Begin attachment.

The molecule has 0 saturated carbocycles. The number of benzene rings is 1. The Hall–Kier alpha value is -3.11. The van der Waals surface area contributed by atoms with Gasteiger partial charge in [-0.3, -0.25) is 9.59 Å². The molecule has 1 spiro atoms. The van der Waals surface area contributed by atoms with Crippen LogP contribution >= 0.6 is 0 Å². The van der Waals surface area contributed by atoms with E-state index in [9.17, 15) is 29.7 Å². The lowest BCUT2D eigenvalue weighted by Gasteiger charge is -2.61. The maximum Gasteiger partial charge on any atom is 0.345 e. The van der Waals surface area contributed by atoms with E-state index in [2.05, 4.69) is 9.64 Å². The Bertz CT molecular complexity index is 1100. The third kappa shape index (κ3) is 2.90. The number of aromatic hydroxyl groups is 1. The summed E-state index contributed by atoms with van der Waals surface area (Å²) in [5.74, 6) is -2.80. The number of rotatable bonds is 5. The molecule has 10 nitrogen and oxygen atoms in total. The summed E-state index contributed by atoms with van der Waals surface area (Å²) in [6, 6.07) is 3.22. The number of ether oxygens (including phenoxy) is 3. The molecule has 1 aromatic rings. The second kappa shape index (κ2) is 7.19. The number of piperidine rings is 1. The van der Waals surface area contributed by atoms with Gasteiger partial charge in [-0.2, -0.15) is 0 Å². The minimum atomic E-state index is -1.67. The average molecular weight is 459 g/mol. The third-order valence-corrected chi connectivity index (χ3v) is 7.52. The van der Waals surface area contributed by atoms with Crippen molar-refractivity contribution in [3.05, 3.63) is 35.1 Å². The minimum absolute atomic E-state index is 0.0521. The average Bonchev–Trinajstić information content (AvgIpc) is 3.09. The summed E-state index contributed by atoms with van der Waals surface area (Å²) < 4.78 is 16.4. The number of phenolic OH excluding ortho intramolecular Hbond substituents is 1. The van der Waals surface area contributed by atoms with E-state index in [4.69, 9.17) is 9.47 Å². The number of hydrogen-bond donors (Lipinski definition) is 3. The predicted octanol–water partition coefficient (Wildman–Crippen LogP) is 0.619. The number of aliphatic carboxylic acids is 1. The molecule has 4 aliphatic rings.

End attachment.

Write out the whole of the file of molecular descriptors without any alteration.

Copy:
The molecule has 0 saturated carbocycles. The number of benzene rings is 1. The Hall–Kier alpha value is -3.11. The van der Waals surface area contributed by atoms with Gasteiger partial charge in [-0.3, -0.25) is 9.59 Å². The molecule has 1 spiro atoms. The van der Waals surface area contributed by atoms with Crippen LogP contribution >= 0.6 is 0 Å². The van der Waals surface area contributed by atoms with E-state index in [9.17, 15) is 29.7 Å². The lowest BCUT2D eigenvalue weighted by Gasteiger charge is -2.61. The maximum Gasteiger partial charge on any atom is 0.345 e. The van der Waals surface area contributed by atoms with E-state index in [2.05, 4.69) is 9.64 Å². The Bertz CT molecular complexity index is 1100. The third kappa shape index (κ3) is 2.90. The number of aromatic hydroxyl groups is 1. The summed E-state index contributed by atoms with van der Waals surface area (Å²) in [5.74, 6) is -2.80. The number of rotatable bonds is 5. The molecule has 10 nitrogen and oxygen atoms in total. The summed E-state index contributed by atoms with van der Waals surface area (Å²) in [6, 6.07) is 3.22. The number of ether oxygens (including phenoxy) is 3. The molecule has 1 aromatic rings. The second kappa shape index (κ2) is 7.19. The number of piperidine rings is 1. The van der Waals surface area contributed by atoms with Gasteiger partial charge in [-0.2, -0.15) is 0 Å². The minimum atomic E-state index is -1.67. The average molecular weight is 459 g/mol. The third-order valence-corrected chi connectivity index (χ3v) is 7.52. The van der Waals surface area contributed by atoms with Crippen molar-refractivity contribution in [3.05, 3.63) is 35.1 Å². The minimum absolute atomic E-state index is 0.0521. The average Bonchev–Trinajstić information content (AvgIpc) is 3.09. The summed E-state index contributed by atoms with van der Waals surface area (Å²) < 4.78 is 16.4. The number of phenolic OH excluding ortho intramolecular Hbond substituents is 1. The van der Waals surface area contributed by atoms with E-state index in [4.69, 9.17) is 9.47 Å². The number of hydrogen-bond donors (Lipinski definition) is 3. The predicted octanol–water partition coefficient (Wildman–Crippen LogP) is 0.619. The number of aliphatic carboxylic acids is 1. The molecule has 4 aliphatic rings.